BY Johnathan Jones, The Western JournalMarch 15, 2023
1 year ago
BY 
 | March 15, 2023
1 year ago

Tucker Carlson Asked GOP Presidential Hopefuls For Their Position on Ukraine - There Are Major Differences

Fox News host Tucker Carlson reached out to both declared and potential 2024 Republican presidential candidates about their position on the country's policy on the war in Ukraine.

The answers, as the host noted on his show Monday, were different for each candidate. Minus a few outliers, most people who have been floated as serious contenders said they are opposed to a blank-check policy toward arming Ukraine in its stalemate against Russia.

The U.S. has provided billions of dollars in aid to the war-torn country. Depending on which GOP candidate wins the primary next year, policy toward the war could change drastically -- given that candidate goes on to win a general election.

Carlson asked 13 people in total how they would approach aid to Ukraine, and asked them if intervention in Europe should be one of this country's key priorities.

Nikki Haley, Mike Pompeo, Asa Hutchinson, John Bolton, and Chris Sununu each declined to respond.

Most of those who did offer lengthy responses, starting with former President Donald Trump, who polls have shown as the frontrunner in the race.

The Fox News host posted the full response from each candidate or potential candidate on Twitter.

Trump told Carlson the war in Ukraine would have never materialized if he had been president last February.

“Our objective in Ukraine is to help and secure Europe, but Europe isn't helping itself," he responded. "They are relying on the United States to largely do it for them. That is very unfair to us. Especially since Europe takes advantage of us on trade and other things.”

Trump also said he was opposed to regime change in any other country but the U.S.

"We should support regime change in the United States, that's far more important," Trump said. "The Biden administration are the ones who got us into this mess.”

Florida Gov. Ron DeSantis also responded to the questionnaire. He said there were more pressing issues facing Americans than war in Europe.

“While the U.S. has many vital national interests -- securing our borders, addressing the crisis of readiness within our military, achieving energy security and independence, and checking the economic, cultural, and military power of the Chinese Communist Party -- becoming further entangled in a territorial dispute between Ukraine and Russia is not one of them," the governor stated.

DeSantis concluded, "The Biden administration’s virtual 'blank check' funding of this conflict for “as long as it takes,” without any defined objectives or accountability, distracts from our country’s most pressing challenges."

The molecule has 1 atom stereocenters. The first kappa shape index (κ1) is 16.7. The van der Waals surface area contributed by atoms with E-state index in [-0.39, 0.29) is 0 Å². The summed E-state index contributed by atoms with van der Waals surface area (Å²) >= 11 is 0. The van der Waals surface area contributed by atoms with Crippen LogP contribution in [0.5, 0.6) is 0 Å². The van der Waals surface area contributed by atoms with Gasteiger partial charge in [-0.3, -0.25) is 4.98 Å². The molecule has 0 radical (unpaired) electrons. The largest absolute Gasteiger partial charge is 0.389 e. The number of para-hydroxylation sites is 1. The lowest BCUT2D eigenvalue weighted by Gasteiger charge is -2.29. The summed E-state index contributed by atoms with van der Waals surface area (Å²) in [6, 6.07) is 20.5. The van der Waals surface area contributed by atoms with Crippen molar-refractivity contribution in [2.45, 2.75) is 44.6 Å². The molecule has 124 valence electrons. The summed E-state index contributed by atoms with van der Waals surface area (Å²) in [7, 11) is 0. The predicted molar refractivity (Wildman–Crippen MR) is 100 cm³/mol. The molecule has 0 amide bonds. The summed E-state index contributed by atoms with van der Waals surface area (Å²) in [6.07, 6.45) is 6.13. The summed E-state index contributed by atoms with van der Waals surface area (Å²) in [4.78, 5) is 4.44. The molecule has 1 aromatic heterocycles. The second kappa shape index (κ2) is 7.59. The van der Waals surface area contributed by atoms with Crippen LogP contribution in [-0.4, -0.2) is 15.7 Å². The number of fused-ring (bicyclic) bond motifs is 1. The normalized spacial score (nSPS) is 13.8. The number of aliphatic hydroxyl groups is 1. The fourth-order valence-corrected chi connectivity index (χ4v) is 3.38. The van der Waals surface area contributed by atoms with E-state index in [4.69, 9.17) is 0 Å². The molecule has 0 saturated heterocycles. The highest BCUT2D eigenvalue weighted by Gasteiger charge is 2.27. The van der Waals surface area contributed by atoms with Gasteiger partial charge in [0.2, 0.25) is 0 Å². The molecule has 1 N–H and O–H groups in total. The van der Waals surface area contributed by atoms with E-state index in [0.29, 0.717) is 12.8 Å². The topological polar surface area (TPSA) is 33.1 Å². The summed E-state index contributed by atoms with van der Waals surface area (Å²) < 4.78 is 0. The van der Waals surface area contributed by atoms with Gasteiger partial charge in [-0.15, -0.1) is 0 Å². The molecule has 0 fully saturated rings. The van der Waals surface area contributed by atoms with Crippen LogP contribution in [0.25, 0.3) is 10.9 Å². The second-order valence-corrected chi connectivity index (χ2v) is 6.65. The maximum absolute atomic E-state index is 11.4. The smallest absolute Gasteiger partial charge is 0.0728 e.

Former Vice President Mike Pence stated he feels arming Ukraine is crucial to the country's national security, citing the "Reagan doctrine."

“When the United States supports Ukraine in their fight against Putin, we follow the Reagan doctrine, and we support those who fight our enemies on their shores, so we will not have to fight them ourselves," Pence replied. "There is no room for Putin apologists in the Republican Party."

Pence added, "This is not America’s war, but if Putin is not stopped and the sovereign nation of Ukraine is not restored quickly, he will continue to move toward our NATO allies, and America would then be called upon to send our own."

South Dakota Gov. Kristi Noem responded to questions about Ukraine by also questioning the country's use of economic sanctions. She argued the practice only works to bolster foreign currency and dilute the dollar.

"The American people didn’t get us into this war -- Joe Biden did," she stated. "Biden has this fantasy that he can do the same kind of thing to Russia that Ronald Reagan did to the Soviet Union; that, somehow, through American military weight, we’re going to bring Putin to his knees. His fantasy is wasting a lot of American money and killing too many people."

In his response, Texas Gov. Greg Abbott said the Biden administration's policy of giving Ukraine's government every dollar it asks for has put Americans last.

"Before [Biden] sends any more money or assets to Ukraine's border, he must enforce our immigration laws and secure our southern border," Abbott said. "As Governor of Texas, I am focused on responding to this Biden-made border crisis and delivering real results for Texans this legislative session.”

Sen. Tim Scott of South Carolina called for the country to continue to "degrade the Russian military," but said it must be done in a responsible way that recognizes China has become an adversary as part of a larger conflict.

"There is no such thing as a blank check," Scott said. "We are going to make sure that there's accountability. And the last point I'd make on the Ukraine front is that China has chosen a side. They are partnering, they are partnering with Putin, which means it's enmity with us."

Asked if supporting Ukraine was in America's strategic interest, entrepreneur Vivek Ramaswamy said the conflict was created by the degradation of the country's energy independence.

"The Biden Administration weakened our energy security, which created the conditions for Putin to invade Ukraine, which is of course an undesired outcome," he wrote. "Biden, in turn, responded by calling for more oil and gas production, pretty much everywhere in the world other than in the U.S. itself."

Former New Jersey Gov. Chris Christie called on the U.S. to continue to assist Ukraine, no matter the cost.

"This effort is not about regime change in Russia; it is about respecting the sovereignty of free nations," he stated.

Each of the responses can be read in full by clicking on the tweets posted above.

This article appeared originally on The Western Journal.

Written by: Johnathan Jones, The Western Journal

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